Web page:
The revised version of section 402(b), which applies to payments to a trust made after August 1, 1969, provides that contributions to an employees' nonexempt trust ‘shall be included in the gross income of the employee in accordance with section 83 (relating to property transferred in connection with performance of services).’ Section 83(a) provides generally that if, in connection with the performance of services, property is transferred to any person, the value of the property shall be included in the gross income of the person who performed the services in the first year in which such person's rights in the property ‘are transferable or are not subject to a substantial risk of forfeiture.’ Section 83(c)(1) defines a ‘substantial risk of forfeiture’ as follows:

(c) SPECIAL RULES.— For purposes of this section

(1) SUBSTANTIAL RISK OF FORFEITURE.— The rights of a person in property are subject to a substantial risk of forfeiture if such person's rights to full enjoyment of such property are conditioned upon the future performance of substantial services by any individual.

As we understand it, petitioner's whole argument on the merits is that the trust and employment agreements obligated Dr. Richardson to render substantial postretirement services, and his failure to render such services would cause a forfeiture of his rights under the trust agreement. On this ground, petitioners claim the trust deposits are not taxable in 1969 and 1970. We do not agree.

The employment and trust agreements and their amendments are a hodgepodge of overlapping and inconsistent provisions which have been repeatedly modified in an apparent effort to defer the income tax on the doctor's compensation. As we read those documents, the moneys deposited with the Minot bank for Dr. Richardson's benefit were ‘nonforfeitable,‘ within the meaning of the earlier version of section 402(b), and such moneys were not ‘subject to a substantial risk of forfeiture,‘ within the meaning of section 83(a). We do not think the doctor's rights were conditioned upon the performance of substantial services within the meaning of section 83(c)(1). We base this conclusion on a consideration of the instruments in their entirety and the meager stipulated facts and circumstances surrounding their execution.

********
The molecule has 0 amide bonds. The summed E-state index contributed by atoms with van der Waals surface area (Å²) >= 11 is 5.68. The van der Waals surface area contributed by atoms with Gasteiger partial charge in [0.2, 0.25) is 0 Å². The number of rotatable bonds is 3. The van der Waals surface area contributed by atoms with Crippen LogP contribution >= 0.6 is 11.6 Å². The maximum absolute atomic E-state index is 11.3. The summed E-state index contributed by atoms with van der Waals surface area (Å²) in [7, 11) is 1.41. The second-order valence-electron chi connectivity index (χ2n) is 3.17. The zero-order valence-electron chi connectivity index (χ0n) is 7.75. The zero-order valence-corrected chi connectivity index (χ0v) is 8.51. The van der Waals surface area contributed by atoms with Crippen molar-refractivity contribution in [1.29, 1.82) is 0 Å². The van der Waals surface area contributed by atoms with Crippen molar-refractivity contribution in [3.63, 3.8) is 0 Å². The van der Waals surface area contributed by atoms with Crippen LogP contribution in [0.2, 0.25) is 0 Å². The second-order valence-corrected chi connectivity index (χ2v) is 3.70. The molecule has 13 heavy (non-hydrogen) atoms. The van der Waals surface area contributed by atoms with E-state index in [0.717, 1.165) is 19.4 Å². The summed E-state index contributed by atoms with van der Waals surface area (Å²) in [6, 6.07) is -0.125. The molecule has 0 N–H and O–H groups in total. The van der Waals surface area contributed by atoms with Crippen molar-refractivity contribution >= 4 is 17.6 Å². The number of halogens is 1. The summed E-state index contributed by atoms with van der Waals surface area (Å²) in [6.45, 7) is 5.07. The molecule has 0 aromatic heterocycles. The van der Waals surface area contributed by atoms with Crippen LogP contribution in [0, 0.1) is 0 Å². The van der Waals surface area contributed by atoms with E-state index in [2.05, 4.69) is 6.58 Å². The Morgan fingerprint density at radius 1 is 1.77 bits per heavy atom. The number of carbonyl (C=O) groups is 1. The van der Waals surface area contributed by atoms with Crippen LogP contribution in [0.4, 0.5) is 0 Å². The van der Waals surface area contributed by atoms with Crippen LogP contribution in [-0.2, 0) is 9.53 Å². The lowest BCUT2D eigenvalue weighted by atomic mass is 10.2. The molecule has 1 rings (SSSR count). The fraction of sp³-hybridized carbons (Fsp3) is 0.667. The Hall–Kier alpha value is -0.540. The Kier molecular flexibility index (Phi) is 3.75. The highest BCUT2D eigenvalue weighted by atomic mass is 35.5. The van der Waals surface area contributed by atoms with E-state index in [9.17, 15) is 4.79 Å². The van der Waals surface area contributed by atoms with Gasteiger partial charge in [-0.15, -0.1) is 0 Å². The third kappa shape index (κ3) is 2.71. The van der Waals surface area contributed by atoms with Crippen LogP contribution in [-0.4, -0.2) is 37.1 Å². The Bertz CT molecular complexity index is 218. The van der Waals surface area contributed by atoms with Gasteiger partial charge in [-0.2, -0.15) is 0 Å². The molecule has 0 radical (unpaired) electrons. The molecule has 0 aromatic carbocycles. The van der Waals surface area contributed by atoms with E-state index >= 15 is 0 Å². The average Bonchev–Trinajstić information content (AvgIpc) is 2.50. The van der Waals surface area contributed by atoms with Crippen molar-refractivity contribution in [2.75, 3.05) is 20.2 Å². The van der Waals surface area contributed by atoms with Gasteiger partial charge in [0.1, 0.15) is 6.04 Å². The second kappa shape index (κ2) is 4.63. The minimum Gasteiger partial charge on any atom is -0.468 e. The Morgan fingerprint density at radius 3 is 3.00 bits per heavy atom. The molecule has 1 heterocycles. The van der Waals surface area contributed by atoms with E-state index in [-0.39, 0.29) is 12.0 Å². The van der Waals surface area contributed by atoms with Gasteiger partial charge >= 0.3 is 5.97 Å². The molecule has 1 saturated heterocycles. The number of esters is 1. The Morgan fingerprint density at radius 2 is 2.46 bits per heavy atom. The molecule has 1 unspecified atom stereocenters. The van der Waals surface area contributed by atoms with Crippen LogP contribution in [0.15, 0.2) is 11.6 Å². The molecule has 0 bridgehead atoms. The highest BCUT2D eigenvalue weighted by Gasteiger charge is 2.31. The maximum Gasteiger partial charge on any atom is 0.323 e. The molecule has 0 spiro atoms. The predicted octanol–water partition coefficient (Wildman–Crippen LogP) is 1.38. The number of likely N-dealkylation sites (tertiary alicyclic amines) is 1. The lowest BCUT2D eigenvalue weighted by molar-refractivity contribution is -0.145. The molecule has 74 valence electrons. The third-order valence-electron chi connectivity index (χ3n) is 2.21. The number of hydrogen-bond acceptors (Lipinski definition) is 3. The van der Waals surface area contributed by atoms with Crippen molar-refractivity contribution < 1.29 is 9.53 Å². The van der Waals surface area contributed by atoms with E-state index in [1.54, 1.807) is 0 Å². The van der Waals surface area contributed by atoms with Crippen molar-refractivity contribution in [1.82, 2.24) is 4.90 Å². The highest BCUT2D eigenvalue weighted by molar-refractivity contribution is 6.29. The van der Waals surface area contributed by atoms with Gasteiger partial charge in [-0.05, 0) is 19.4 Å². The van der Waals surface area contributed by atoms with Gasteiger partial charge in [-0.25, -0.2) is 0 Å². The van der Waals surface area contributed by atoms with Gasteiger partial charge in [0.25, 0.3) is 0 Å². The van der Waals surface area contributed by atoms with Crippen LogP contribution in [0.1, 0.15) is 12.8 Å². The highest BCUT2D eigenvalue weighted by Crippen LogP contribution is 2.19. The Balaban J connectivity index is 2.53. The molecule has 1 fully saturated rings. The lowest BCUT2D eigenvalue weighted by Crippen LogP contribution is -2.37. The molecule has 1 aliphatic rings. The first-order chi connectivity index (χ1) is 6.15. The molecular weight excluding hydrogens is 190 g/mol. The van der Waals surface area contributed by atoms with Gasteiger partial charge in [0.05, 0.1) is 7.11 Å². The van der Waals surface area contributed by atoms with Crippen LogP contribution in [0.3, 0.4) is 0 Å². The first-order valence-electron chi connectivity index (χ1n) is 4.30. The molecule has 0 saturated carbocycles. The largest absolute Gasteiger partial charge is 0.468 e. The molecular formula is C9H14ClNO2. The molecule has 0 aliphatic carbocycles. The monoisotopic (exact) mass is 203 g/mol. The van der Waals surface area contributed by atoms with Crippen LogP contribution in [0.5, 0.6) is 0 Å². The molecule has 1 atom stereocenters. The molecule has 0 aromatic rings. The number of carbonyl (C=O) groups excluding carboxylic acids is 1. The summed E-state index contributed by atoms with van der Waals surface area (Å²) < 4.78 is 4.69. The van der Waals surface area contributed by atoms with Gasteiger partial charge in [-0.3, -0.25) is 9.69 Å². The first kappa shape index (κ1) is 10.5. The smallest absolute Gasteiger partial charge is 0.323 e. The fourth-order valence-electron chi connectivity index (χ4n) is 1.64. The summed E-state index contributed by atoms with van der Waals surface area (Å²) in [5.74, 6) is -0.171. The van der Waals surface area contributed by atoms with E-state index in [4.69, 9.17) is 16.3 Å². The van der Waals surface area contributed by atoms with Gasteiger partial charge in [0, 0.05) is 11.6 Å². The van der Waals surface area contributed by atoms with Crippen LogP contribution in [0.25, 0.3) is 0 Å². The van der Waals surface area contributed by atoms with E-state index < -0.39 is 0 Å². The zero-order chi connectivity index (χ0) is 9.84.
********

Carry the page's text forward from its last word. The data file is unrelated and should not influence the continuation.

First, the moneys paid into the trust were actually derived from compensation otherwise receivable by Dr. Richardson, and he has shown no reason for subjecting them to a risk of forfeiture. The May 1, 1969, amendment to the contract of employment substituted a new paragraph in the section on renumeration. Prior to the amendment, the paragraph provided that: ‘The Pathologist shall receive from the hospital a monthly payment of one-twelfth of his estimated annual earnings.’ The May 1, 1969, amendment provides that, of the compensation payable to Dr. Richardson, ‘the Hospital shall deduct’ the sum of $1,000 each month and pay it into the trust. The trust agreement of the same date recites that: ‘The Hospital, in order to enhance the compensation paid to the Doctor’ has entered into the May 1, 1969, amendment under which ‘compensation ordinarily paid to the Doctor shall be paid to the Trustee.’ The trust deposits thus represented compensation for past or current services, not compensation for services yet to be performed. Cf.Estate of James Max Harrison, 62 T.C. 524, 530-532 (1974).

While there is no direct evidence on the point, we must infer from the available evidence that the trust was established at Dr. Richardson's request and direction. Candido Jacuzzi, 61 T.C. 262, 266 (1973); J. H. McEwen, 6 T.C. 1018, 1025-1026 (1946). Fifty percent of the entrusted funds was to be invested in an insurance contract on the doctor's life and the other 50 percent in mutual fund shares. At the Doctor's death, the proceeds of the policy as well as the mutual fund shares are payable, subject to no stated conditions, to the beneficiary last designated by the doctor to receive benefits under the agreement. These life insurance and mutual fund investment benefits, which were provided for the doctor's designated beneficiaries, are not subject to forfeiture, and their cost is income currently taxable to him. Paul L. Frost, 52 T.C. 89, 95-96 (1969); see also David Centre, 55 T.C. 16, 19 (1070); Renton K. Brodie, 1 T.C. 275, 282-284 (1042).